Heininger

Oh, my.

Gwirtzman

And when he heard about this and he was a very savvy guy and I was sort of a beginner he laid a wonderful trap, because Ted came and they were very nice to Ted. He talked to him about Massachusetts’ workers and industry and environment, scientific environment and everything, and Colson made sure that the Long Island newspapers learned about it, implying Ted Kennedy was trying to move Grumman and its umpteen thousand jobs out of Long Island. That was sort of embarrassing. Chuck had been the executive director of the New England Senators Conference, with John Kennedy and Saltonstall. Leverett Saltonstall started to try to give the New England Senators a bigger voice in the Senate, and Colson knew all the people and would send them gifts at Christmas time. I got a lovely bedspread from Berkshire Hathaway, which is now owned by—

Heininger

Warren Buffett.

Gwirtzman

But it started as a textile mill.

Heininger

Did it really?

Gwirtzman

Yes. Berkshire Hathaway. Hathaway is a great Maine name, Hathaway Mills. Berkshire Mills.

Heininger

Wow.

Gwirtzman

Long before Buffett got hold of it, they made textiles. He sent me a lovely bedspread, a beautiful bedspread. I used it for years. 

Going back to the campaign itself, Ted would campaign all week, and late Friday nights we’d go back to his house on Squaw Island, near Hyannis Port, and the first thing we’d do is raid the icebox because John Culver is a big guy and Ted’s a big guy. We’d get there and John Culver would say, I have this wonderful feeling in my tummy, because he was hungry as hell; we’d been out all day. Ted Kennedy’s cook at the time used to be the cook for the Duke of Windsor, so she prepared some wonderful stuff. That was the high point of the day, what would be in the refrigerator that night. We had a good time, and as campaigns go, it was easy.

Heininger

Did Joan [Bennett Kennedy] travel with all of them?

Gwirtzman

Well, on weekends, but John was a third-year law student at Harvard. He was head of the Phillips Brooks House, which is the undergraduate organization that does public service, and he had undertaken to organize those academics in the state who were for Ted, to contribute ideas and to use their prestige. In the academic community, there are 83 universities and colleges in Massachusetts, a very big industry, and some of them worked very hard, including the late Sam Beer, who just died at the age of 93 and who was a great friend and supporter. I think you interviewed him very early on, or Jim [Sterling Young] did. So John had plenty to do, and during the week he didn’t travel. And he did a very fine job. I think once school was over, you got into June and the convention coming up, he then did spend full time.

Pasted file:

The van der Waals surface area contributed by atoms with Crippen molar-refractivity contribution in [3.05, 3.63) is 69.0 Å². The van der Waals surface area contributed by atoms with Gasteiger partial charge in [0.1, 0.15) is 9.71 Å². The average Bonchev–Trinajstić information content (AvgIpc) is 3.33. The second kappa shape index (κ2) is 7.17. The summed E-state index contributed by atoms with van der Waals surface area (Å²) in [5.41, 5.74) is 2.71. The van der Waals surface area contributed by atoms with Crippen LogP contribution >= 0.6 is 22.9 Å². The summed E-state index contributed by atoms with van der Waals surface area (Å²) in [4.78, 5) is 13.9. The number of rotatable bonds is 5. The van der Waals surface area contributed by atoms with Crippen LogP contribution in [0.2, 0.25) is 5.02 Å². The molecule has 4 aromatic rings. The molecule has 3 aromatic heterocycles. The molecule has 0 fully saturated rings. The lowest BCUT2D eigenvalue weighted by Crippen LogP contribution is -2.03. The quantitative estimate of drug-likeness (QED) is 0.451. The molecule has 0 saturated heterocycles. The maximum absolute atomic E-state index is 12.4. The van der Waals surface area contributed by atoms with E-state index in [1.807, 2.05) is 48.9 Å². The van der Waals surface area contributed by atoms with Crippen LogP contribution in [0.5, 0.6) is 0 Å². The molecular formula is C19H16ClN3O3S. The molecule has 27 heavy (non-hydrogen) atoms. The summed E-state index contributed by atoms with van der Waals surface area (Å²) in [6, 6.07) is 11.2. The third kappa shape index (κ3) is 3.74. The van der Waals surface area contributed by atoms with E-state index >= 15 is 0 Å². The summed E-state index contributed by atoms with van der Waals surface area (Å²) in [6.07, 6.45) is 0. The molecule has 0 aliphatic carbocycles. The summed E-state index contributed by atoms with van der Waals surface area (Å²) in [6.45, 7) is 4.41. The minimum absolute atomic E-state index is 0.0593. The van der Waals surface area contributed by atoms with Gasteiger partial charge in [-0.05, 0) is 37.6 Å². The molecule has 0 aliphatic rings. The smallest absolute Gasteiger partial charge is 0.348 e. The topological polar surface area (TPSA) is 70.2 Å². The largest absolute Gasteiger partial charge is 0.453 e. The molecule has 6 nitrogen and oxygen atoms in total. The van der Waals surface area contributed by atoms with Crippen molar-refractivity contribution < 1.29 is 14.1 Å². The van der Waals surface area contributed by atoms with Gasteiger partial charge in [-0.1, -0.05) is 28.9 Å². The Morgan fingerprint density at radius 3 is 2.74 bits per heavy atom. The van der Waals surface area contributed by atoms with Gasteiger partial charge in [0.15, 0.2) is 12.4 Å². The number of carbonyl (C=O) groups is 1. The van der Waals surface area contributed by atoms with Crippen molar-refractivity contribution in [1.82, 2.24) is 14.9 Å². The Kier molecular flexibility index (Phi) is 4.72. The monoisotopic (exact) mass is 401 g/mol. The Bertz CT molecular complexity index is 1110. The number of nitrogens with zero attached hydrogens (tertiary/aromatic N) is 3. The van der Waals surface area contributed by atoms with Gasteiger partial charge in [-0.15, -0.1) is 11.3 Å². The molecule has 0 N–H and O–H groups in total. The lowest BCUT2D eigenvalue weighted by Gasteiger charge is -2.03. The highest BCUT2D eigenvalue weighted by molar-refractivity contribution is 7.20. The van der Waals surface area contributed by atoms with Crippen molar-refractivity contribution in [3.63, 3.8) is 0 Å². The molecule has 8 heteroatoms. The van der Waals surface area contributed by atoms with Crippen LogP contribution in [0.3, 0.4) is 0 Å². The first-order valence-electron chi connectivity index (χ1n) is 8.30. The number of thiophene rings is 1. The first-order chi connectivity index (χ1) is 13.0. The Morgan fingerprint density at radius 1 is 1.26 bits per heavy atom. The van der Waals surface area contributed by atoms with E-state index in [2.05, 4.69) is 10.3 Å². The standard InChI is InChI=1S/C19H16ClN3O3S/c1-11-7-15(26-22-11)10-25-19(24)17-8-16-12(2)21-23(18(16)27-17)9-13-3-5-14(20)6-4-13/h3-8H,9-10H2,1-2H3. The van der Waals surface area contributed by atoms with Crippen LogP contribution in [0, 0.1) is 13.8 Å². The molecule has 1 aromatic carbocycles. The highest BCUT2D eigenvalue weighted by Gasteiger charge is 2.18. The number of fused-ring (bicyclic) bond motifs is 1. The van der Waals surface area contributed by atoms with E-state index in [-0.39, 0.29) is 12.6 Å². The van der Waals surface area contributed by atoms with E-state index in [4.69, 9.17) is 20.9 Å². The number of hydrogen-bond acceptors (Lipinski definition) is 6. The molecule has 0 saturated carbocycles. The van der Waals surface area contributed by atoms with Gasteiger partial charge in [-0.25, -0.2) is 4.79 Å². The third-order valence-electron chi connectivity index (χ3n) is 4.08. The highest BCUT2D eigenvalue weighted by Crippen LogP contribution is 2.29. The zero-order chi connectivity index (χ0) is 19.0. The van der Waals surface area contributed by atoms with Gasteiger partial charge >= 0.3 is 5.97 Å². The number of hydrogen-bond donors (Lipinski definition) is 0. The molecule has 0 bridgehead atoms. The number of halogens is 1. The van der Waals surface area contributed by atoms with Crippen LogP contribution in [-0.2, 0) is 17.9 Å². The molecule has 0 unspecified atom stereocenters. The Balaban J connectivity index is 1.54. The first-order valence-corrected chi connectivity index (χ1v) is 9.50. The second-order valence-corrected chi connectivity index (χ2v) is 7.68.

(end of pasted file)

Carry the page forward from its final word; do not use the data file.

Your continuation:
Heininger

Who traveled with Ted during the weekend?

Gwirtzman

Who traveled with him? In Boston or outside of Boston? Outside of Boston it was Eddie Moss. Eddie Moss was from around Springfield, and he worked for the telephone company, but the telephone company detailed him full time to travel with Ted Kennedy. That’s the sort of thing that was done in what I would call the old days. There are now rules against it.

Heininger

The old days.

Gwirtzman

Then he would have an advance man. He had a good staff; the campaign was well advanced, using the Kennedy secretaries. But Eddie Moss was always with him, Eddie Martin sometimes, if it involved the press. In Boston, it was divided between Gerry Doherty and Ted’s cousin.

Heininger

Joey Gargan?

Gwirtzman

Joey Gargan. They did not get along that well. They had their own separate—They had to divide the city up. But those two were always with them, and then other pols, state reps. Maurice Donahue for the western part of the state. He was a state senator and was the cousin of Eddie Boland, who was a Congressman from Springfield.